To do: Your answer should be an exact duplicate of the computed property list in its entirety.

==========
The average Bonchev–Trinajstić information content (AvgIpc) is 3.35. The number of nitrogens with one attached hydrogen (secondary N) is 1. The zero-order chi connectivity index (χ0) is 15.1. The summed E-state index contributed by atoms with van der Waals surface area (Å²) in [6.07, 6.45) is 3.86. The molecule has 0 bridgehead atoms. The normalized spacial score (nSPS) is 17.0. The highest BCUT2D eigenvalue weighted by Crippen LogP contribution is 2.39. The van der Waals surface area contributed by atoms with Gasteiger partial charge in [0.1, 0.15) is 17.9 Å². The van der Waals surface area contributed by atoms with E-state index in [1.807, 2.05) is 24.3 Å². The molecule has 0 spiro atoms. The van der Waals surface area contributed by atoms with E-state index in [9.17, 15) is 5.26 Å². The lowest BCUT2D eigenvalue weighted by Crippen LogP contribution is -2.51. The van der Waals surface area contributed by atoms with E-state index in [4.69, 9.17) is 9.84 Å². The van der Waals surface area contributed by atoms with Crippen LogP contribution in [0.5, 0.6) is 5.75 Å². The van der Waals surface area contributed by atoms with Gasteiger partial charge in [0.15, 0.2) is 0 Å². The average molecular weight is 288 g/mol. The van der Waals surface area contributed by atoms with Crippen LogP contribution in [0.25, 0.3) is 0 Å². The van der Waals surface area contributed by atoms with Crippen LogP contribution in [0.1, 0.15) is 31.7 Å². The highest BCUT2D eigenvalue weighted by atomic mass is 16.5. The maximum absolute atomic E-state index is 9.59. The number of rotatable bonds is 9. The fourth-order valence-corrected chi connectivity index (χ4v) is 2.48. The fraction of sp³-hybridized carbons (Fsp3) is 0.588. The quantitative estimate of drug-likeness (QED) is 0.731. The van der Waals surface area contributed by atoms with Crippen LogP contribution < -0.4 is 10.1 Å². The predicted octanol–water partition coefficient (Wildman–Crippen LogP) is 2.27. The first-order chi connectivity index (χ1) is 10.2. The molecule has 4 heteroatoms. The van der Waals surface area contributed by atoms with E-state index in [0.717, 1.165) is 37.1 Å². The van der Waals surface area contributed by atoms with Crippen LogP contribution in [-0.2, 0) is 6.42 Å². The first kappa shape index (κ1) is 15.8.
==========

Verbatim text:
The average Bonchev–Trinajstić information content (AvgIpc) is 3.35. The number of nitrogens with one attached hydrogen (secondary N) is 1. The zero-order chi connectivity index (χ0) is 15.1. The summed E-state index contributed by atoms with van der Waals surface area (Å²) in [6.07, 6.45) is 3.86. The molecule has 0 bridgehead atoms. The normalized spacial score (nSPS) is 17.0. The highest BCUT2D eigenvalue weighted by Crippen LogP contribution is 2.39. The van der Waals surface area contributed by atoms with Gasteiger partial charge in [0.1, 0.15) is 17.9 Å². The van der Waals surface area contributed by atoms with E-state index in [1.807, 2.05) is 24.3 Å². The molecule has 0 spiro atoms. The van der Waals surface area contributed by atoms with E-state index in [9.17, 15) is 5.26 Å². The lowest BCUT2D eigenvalue weighted by Crippen LogP contribution is -2.51. The van der Waals surface area contributed by atoms with E-state index in [4.69, 9.17) is 9.84 Å². The van der Waals surface area contributed by atoms with Crippen LogP contribution in [0.5, 0.6) is 5.75 Å². The van der Waals surface area contributed by atoms with Gasteiger partial charge in [0.15, 0.2) is 0 Å². The average molecular weight is 288 g/mol. The van der Waals surface area contributed by atoms with Crippen LogP contribution in [0.25, 0.3) is 0 Å². The van der Waals surface area contributed by atoms with Crippen LogP contribution in [0.1, 0.15) is 31.7 Å². The highest BCUT2D eigenvalue weighted by atomic mass is 16.5. The maximum absolute atomic E-state index is 9.59. The number of rotatable bonds is 9. The fourth-order valence-corrected chi connectivity index (χ4v) is 2.48. The fraction of sp³-hybridized carbons (Fsp3) is 0.588. The quantitative estimate of drug-likeness (QED) is 0.731. The van der Waals surface area contributed by atoms with Crippen LogP contribution < -0.4 is 10.1 Å². The predicted octanol–water partition coefficient (Wildman–Crippen LogP) is 2.27. The first-order chi connectivity index (χ1) is 10.2. The molecule has 4 heteroatoms. The van der Waals surface area contributed by atoms with E-state index in [0.717, 1.165) is 37.1 Å². The van der Waals surface area contributed by atoms with Crippen LogP contribution in [-0.2, 0) is 6.42 Å². The first kappa shape index (κ1) is 15.8.